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Inon Barnatan: ‘Darknesse Visible’
The New York Times
By Anthony Tommasini
Inon Barnatan, pianist. Avie AV2256; CD.
EACH of the pieces on “Darknesse Visible,” a new recording by the brilliant pianist Inon Barnatan, was inspired by a literary work. The thoughtful program is typical for this insightful musician. But Mr. Barnatan’s extraordinary playing is what makes the release so rewarding.
The three pieces of Ravel’s “Gaspard de la Nuit” (which roughly translates as “Treasurer of the Night”) take their titles from poems by Aloysius Bertrand. In this pathbreaking 1908 score Ravel explored new dimensions of sound and technique on the piano. There are fiendishly difficult challenges, especially in the concluding “Scarbo,” about a gnome who stalks the sleep of the narrator.
Many fine pianists have performed “Gaspard” dazzlingly, as does Mr. Barnatan. But I have rarely heard the piece played with such rhythmic and textural clarity. Mr. Barnatan’s slightly cool approach makes the music even more demonic. The pianist has collaborated with the artist Tristan Cook on videos of “Gaspard” that have found an audience on YouTube, including an especially engrossing “Scarbo.”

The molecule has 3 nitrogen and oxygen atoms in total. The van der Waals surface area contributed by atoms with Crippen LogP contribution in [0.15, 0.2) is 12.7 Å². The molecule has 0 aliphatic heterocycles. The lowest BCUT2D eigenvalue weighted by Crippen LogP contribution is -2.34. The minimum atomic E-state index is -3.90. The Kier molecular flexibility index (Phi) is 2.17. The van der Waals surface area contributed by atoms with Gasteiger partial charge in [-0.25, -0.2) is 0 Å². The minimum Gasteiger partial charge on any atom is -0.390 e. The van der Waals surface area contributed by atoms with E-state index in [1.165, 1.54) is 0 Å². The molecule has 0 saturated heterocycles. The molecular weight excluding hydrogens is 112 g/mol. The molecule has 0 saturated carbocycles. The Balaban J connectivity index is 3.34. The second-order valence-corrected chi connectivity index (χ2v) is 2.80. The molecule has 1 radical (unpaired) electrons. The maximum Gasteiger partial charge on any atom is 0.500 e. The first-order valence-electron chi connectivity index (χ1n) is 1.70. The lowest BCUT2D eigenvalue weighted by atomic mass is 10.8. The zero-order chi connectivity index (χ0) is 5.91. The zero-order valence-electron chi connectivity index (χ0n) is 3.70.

Mr. Barnatan, who was born in Israel in 1979, had extensive training in London and now lives in a converted warehouse in Harlem, is also impressive in another Ravel tour de force, “La Valse.” This eerie evocation of a waltz begins amid misty colors and evolves into something maniacal. Mr. Barnatan brings tenderness, lush colors and crisp Neo-Classical touches to Debussy’s “Suite Bergamasque.” An intriguing novelty is the English composer Ronald Stevenson’s episodic and inventive 1971 fantasy on music from Britten’s opera “Peter Grimes.”Thomas Adès’s “Darknesse Visible,” the composer’s deconstruction of a song by John Dowland, has become a calling card in Mr. Barnatan’s recitals. Without changing a note, Mr. Adès reduces the song to slow motion, prolongs and repeats pitches, puts harmonies through displacements of register and reveals the musical ghost within. Mr. Barnatan’s playing is both delicate and haunting.